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19

By Dustin Weeden and Suzanne Hultin

Tuition prices have increased 58 percent at public community colleges and 72 percent at public four-year institutions in the last decade.

Following these rapid increases, many states are exploring innovative solutions that provide affordable postsecondary opportunities to all residents while maintaining a balanced budget.

Tennessee created a new Promise Scholarship (HB 2491) that will enable qualifying residents to attend community colleges without paying tuition out of their own pockets. Tennessee is the first state to implement such a broad statewide policy designed to provide free access to college since California’s community colleges began charging tuition in the early 1980s. Tennessee is not the only state latching on to this idea though. Oregon passed legislation to study the concept and Mississippi considered a similar proposal but ultimately decided to take more time to study the potential consequences.

To make providing free college financially feasible to the state, the Tennessee Promise Scholarship is a “last dollar” grant and limited to new high school graduates. As a last dollar grant, students must utilize all other sources of financial aid including all federal grants (such as Pell Grants) and any scholarships provided by colleges before receiving a Promise Scholarship.

If all of the other sources of aid combined do not cover the price of tuition, then students will receive a Promise Scholarship for the amount of tuition that is unmet. Students enrolling at community colleges are guaranteed that the Promise Scholarship will cover the price of tuition while students who enroll at four-year institutions will receive a maximum scholarship equal to the average tuition at state community colleges.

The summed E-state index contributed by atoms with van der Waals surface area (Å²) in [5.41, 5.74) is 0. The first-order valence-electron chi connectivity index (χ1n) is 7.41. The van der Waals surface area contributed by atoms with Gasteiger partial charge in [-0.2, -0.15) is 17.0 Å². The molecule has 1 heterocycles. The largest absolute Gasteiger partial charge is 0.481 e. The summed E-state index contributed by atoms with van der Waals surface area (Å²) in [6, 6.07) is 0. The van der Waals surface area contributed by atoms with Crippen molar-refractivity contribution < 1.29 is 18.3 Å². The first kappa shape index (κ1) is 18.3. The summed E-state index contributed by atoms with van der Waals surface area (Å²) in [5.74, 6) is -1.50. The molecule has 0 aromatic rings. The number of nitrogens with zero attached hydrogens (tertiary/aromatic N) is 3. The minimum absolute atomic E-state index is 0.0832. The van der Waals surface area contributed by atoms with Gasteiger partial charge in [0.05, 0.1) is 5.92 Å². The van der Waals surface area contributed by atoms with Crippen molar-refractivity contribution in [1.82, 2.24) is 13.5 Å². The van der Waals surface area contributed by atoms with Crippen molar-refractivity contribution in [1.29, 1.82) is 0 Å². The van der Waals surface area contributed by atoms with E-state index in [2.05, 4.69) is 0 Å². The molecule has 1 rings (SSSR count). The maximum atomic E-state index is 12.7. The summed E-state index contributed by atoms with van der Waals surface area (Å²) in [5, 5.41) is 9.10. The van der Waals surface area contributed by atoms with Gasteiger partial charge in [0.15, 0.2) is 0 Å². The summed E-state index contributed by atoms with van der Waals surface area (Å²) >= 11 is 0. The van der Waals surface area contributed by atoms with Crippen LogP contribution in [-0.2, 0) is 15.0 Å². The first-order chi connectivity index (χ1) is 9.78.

Tennessee controlled the costs to the state by limiting the availability of Promise Scholarships to new high school graduates. High school seniors will complete scholarship applications next fall with the first awards expected to be allocated in the fall of 2015. The scholarship program will be funded through a newly created endowment and lottery reserves.

While Promise Scholarships will help students avoid paying tuition and fees, the program also expects recipients to meet certain requirements, including working with an assigned mentor, attending a college orientation session, enrolling full time, maintaining continuous enrollment each semester, making satisfactory academic progress and completing at least eight hours of community service each semester.

As other states consider college affordability solutions, the Tennessee Promise Scholarship may prove to be a model that is tweaked and replicated. As states craft their own unique affordability policies, some of the strategies may include going beyond traditional-aged college students to also target the growing population of adult learners.

Dustin Weeden is a policy specialist in NCSL’s Education Program and Suzanne Hultin is a policy specialist in NCSL’s Education Program.

Email Dustin

 Email Suzanne.

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This blog offers updates on the National Conference of State Legislatures' research and training, the latest on federalism and the state legislative institution, and posts about state legislators and legislative staff. The blog is edited by NCSL staff and written primarily by NCSL's experts on public policy and the state legislative institution.

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